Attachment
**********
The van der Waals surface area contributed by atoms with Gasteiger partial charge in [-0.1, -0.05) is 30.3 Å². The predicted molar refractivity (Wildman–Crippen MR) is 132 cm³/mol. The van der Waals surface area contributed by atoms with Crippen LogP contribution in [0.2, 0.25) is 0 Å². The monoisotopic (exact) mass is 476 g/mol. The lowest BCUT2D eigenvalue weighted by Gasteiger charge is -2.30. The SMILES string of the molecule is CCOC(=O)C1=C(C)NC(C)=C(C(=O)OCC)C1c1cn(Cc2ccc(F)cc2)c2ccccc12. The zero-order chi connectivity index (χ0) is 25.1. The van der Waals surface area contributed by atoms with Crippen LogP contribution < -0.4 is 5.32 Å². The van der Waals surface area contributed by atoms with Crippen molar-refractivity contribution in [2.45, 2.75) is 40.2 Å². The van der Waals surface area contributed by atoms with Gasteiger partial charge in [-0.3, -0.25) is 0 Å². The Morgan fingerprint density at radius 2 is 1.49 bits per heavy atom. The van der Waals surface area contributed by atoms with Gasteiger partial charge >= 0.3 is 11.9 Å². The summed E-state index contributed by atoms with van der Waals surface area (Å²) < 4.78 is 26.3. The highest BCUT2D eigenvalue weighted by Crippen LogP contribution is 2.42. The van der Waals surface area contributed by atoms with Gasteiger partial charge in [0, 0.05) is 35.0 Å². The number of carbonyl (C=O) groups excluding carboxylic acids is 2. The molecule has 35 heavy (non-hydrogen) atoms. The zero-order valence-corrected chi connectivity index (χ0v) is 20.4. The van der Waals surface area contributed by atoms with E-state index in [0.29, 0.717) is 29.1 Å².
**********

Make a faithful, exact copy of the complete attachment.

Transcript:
The van der Waals surface area contributed by atoms with Gasteiger partial charge in [-0.1, -0.05) is 30.3 Å². The predicted molar refractivity (Wildman–Crippen MR) is 132 cm³/mol. The van der Waals surface area contributed by atoms with Crippen LogP contribution in [0.2, 0.25) is 0 Å². The monoisotopic (exact) mass is 476 g/mol. The lowest BCUT2D eigenvalue weighted by Gasteiger charge is -2.30. The SMILES string of the molecule is CCOC(=O)C1=C(C)NC(C)=C(C(=O)OCC)C1c1cn(Cc2ccc(F)cc2)c2ccccc12. The zero-order chi connectivity index (χ0) is 25.1. The van der Waals surface area contributed by atoms with Crippen LogP contribution < -0.4 is 5.32 Å². The van der Waals surface area contributed by atoms with Crippen molar-refractivity contribution in [2.45, 2.75) is 40.2 Å². The van der Waals surface area contributed by atoms with Gasteiger partial charge in [-0.3, -0.25) is 0 Å². The Morgan fingerprint density at radius 2 is 1.49 bits per heavy atom. The van der Waals surface area contributed by atoms with Gasteiger partial charge >= 0.3 is 11.9 Å². The summed E-state index contributed by atoms with van der Waals surface area (Å²) < 4.78 is 26.3. The highest BCUT2D eigenvalue weighted by Crippen LogP contribution is 2.42. The van der Waals surface area contributed by atoms with Gasteiger partial charge in [0, 0.05) is 35.0 Å². The number of carbonyl (C=O) groups excluding carboxylic acids is 2. The molecule has 35 heavy (non-hydrogen) atoms. The zero-order valence-corrected chi connectivity index (χ0v) is 20.4. The van der Waals surface area contributed by atoms with E-state index in [0.29, 0.717) is 29.1 Å².